“Prisoners were taken to a room before being executed and given a few minutes to write their wills. They wrote their names on their feet or other parts of their bodies so they could be identified after their execution. Some of them wrote their wills and some did not write anything because they did not trust the prison authorities… On the night of the third of August, we were walking in the corridor of the ward when we heard the sound of a vehicle outside. We went to the same window that I mentioned before and looked outside. The scene we saw was very horrible,” Mr. Ashrafian recalled.
I saw transparent plastic bags in which there were corpses. I saw that scene, but I did not want to talk about it. I told one of my cellmates to look and see what the plastics were. He said they are the prisoners’ corpses. Hearing that, I had a very severe headache and sat down on the floor. I knew what it was, but I did not dare to say it. These scenes continued from July 30 to August 16 in Gohardasht prison, and we learned about the executions of a number of our friends every day and did not know what to do,” he continued.
As we speak, an Iranian regime operative by the name of Hamid Noury stands trial in Stockholm, Sweden, for his role in the 1988 massacre. Dozens of survivors and witnesses are providing testimony describing Noury’s crimes and demanding how all senior regime officials should face justice in international tribunals for their crimes against humanity, especially the summer 1988 massacre.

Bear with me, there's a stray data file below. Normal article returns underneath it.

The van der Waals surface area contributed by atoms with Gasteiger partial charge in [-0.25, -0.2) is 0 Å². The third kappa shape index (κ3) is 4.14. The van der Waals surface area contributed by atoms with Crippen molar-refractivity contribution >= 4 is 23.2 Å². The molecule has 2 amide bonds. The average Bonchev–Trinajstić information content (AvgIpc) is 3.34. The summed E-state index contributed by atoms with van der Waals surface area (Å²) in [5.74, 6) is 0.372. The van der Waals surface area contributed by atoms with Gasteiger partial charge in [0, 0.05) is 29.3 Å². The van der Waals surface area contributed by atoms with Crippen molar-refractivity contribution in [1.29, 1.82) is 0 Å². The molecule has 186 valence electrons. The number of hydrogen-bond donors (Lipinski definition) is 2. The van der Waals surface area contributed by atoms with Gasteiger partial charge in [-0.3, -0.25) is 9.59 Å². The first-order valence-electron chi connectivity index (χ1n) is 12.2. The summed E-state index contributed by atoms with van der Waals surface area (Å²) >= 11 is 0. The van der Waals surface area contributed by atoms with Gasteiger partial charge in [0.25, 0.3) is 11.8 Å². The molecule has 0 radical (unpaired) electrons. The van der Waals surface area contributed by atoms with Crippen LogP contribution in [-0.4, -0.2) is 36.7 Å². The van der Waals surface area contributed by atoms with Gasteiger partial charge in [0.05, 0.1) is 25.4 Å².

Regime President Ebrahim Raisi is best known for his direct role in Iran’s summer 1988 massacre, being one of the main members of the mullahs’ notorious “Death Commissions” responsible for determining the fates of each political prisoner during the massacre in kangaroo trials that lasted mere minutes. All political prisoner showing signs of loyalty to the PMOI/MEK in any way were immediately sentenced to certain death.
Raisi and other regime officials have committed genocide and crimes against humanity and should be held accountable in international tribunals. The world community should not provide these criminals any kind of legitimacy and instead, choose to stand alongside the Iranian people in their ongoing struggle to reach justice.